Global Warming Causing High Temperatures and Wildfires

Global Warming

Wildfires and heat waves have been plaguing the states of California and Arizona this year. Since 2010, about 6.4 million acres have been burned on average per year. This is an increase of 3.5 million acres in the 1980s. Recent studies have stated that global warming is the cause of these wildfires and higher temperatures, and that the incidence of these natural disasters is likely to increase.

One reason that wildfires caused by climate change have such dramatic effects on the environment is that they act as part of a positive feedback loop with global warming. As temperatures increase, wildfires become more prevalent, which contribute carbon to the atmosphere. As this cycle progresses, climate change and wildfires both increase in frequency and severity.

Mega-fires, which occur when multiple wildfires combine together to form a larger, deadlier blaze, are also developing at higher frequencies as a result of global warming. The size of mega-fires makes containment more difficult. Firefighters use techniques like back-burning to help prevent further spread of these fires, but these measures are not always effective.

Some factors that promote wildfires, such as drought and insect outbreaks, have been linked to global warming as well. Insects that kill trees and other plants make the remains more susceptible to fires, as the plant matter dries out and can more easily be ignited. The conditions created by climate change are more optimal for insects, such as the mountain pine beetle, which has a faster life-cycle in warm conditions. Higher temperatures that result from climate change cause more water to evaporate from reservoirs and lakes, which can lead to drought.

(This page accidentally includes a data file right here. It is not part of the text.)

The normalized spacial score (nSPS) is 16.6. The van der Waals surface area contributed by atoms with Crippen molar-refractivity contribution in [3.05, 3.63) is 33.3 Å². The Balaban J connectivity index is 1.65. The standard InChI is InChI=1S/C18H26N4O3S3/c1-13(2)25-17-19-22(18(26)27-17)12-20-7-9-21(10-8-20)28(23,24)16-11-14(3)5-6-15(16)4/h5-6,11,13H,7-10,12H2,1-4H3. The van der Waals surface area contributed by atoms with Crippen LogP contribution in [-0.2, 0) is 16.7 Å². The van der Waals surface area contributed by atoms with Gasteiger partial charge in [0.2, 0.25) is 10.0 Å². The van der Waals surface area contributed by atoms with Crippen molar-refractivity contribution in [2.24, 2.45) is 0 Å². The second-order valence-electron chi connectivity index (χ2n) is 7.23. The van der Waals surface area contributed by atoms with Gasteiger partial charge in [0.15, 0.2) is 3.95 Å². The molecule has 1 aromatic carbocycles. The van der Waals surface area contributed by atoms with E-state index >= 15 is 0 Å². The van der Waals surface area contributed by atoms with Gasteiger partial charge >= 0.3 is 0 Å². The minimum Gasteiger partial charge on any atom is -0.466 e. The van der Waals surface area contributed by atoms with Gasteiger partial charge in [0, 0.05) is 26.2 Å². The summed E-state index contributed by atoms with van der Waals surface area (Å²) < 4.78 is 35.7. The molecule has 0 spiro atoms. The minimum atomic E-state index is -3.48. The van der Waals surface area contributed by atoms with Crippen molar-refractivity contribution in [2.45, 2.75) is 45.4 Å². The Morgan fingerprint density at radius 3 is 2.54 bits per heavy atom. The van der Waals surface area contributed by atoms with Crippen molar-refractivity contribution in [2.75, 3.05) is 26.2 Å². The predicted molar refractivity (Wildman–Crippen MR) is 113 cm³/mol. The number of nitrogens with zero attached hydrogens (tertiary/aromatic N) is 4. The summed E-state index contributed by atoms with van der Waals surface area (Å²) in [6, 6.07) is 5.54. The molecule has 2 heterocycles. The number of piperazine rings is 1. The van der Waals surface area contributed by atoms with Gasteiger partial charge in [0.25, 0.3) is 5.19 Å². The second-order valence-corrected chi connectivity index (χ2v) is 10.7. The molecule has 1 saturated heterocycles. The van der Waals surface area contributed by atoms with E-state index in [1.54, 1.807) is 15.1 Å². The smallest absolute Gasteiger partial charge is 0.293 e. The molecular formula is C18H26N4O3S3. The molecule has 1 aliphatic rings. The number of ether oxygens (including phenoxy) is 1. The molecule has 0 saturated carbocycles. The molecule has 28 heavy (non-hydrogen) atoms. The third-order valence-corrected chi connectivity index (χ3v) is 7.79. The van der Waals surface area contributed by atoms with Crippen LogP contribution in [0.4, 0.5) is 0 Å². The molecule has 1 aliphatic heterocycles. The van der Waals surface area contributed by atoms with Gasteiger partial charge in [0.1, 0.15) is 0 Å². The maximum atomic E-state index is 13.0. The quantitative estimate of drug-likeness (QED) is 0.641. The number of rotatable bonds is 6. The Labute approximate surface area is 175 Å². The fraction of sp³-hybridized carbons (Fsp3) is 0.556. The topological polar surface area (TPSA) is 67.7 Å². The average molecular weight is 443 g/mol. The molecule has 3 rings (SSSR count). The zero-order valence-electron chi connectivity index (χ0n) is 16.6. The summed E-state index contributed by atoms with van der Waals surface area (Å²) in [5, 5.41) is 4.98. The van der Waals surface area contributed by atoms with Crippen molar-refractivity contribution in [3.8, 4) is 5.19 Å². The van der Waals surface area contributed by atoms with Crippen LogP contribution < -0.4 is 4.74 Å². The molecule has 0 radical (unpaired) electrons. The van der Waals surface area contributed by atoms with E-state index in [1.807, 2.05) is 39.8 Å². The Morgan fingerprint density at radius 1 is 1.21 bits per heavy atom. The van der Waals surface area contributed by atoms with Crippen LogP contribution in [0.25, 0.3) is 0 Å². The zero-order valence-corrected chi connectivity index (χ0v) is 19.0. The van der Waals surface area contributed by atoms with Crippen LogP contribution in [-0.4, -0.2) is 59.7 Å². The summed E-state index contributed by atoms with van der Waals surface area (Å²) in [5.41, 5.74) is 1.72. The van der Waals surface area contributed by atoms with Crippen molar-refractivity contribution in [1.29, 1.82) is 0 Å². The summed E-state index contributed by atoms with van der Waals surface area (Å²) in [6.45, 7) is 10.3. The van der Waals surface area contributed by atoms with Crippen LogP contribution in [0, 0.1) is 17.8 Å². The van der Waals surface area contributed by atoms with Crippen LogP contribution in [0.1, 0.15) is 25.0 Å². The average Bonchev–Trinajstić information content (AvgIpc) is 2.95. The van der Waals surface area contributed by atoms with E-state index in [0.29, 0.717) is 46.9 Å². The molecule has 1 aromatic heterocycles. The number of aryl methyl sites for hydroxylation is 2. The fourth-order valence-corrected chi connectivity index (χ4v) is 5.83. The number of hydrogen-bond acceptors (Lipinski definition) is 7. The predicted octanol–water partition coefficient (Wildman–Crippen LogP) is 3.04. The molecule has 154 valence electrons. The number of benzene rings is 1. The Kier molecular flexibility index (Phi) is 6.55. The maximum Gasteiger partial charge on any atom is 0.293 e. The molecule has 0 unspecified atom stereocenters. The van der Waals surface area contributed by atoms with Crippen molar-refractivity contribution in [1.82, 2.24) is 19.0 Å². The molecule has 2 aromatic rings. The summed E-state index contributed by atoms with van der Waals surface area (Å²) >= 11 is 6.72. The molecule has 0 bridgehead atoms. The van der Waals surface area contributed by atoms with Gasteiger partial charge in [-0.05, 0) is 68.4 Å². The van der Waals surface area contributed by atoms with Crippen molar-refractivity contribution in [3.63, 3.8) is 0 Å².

With global warming causing higher temperatures, the wildfire seasons of affected areas lengthens. This occurs because summer heat begins to build earlier in the year, and the cooling fall season is delayed. For forests in the southwest United States, the conclusion of snowmelt indicates the time when fires are able to start. Climate change has caused the melting of snow to occur earlier than it did 50 years ago by about one to four weeks.

As temperatures increase, so does the incidence of lightning, which is notorious for starting fires in dry climates. It is estimated that an increase in temperature by 1.8 percent will lead to a 6 percent  increase in lighting. As the conditions in wildfire prone areas become drier as well, there will be more dry material for fires to start off of.

The global warming trend has hit Southern California extremely hard, and the months of January through April have been hotter this year than they have been for any others in recorded history. This has also caused a drought which has been severe or worse for the entire state. Last year, drought affected only 46 percent of California. Philip Dennison, an author of one of the recent studies, stated that the extreme drought conditions will definitely cause a greater number of wildfire incidents.

With the results from these recent studies, global warming has been linked to an environment that promotes wildfires, by creating higher temperatures and causing drought. California’s wildfire season is just starting, and the damages are likely to escalate as the season continues.

By Joseph Chisarick

ABC News
National Wildlife Foundation
Scientific American
NBC News
University of California